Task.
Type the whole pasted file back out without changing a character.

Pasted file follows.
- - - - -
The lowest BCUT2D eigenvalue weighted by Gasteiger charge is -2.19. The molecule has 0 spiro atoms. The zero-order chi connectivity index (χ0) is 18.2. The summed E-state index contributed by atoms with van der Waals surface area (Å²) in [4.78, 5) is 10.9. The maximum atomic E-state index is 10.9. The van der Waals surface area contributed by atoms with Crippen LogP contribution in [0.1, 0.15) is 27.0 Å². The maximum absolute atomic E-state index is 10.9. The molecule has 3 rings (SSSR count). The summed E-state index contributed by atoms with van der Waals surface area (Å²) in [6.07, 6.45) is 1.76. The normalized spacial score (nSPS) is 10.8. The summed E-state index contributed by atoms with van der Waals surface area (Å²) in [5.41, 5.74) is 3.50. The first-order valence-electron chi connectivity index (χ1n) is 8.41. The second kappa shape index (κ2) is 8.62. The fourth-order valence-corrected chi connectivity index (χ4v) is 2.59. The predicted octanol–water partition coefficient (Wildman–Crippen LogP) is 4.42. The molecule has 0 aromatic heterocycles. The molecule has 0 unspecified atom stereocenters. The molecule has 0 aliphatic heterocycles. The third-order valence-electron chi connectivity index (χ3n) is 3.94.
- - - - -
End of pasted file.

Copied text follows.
The lowest BCUT2D eigenvalue weighted by Gasteiger charge is -2.19. The molecule has 0 spiro atoms. The zero-order chi connectivity index (χ0) is 18.2. The summed E-state index contributed by atoms with van der Waals surface area (Å²) in [4.78, 5) is 10.9. The maximum atomic E-state index is 10.9. The van der Waals surface area contributed by atoms with Crippen LogP contribution in [0.1, 0.15) is 27.0 Å². The maximum absolute atomic E-state index is 10.9. The molecule has 3 rings (SSSR count). The summed E-state index contributed by atoms with van der Waals surface area (Å²) in [6.07, 6.45) is 1.76. The normalized spacial score (nSPS) is 10.8. The summed E-state index contributed by atoms with van der Waals surface area (Å²) in [5.41, 5.74) is 3.50. The first-order valence-electron chi connectivity index (χ1n) is 8.41. The second kappa shape index (κ2) is 8.62. The fourth-order valence-corrected chi connectivity index (χ4v) is 2.59. The predicted octanol–water partition coefficient (Wildman–Crippen LogP) is 4.42. The molecule has 0 aromatic heterocycles. The molecule has 0 unspecified atom stereocenters. The molecule has 0 aliphatic heterocycles. The third-order valence-electron chi connectivity index (χ3n) is 3.94.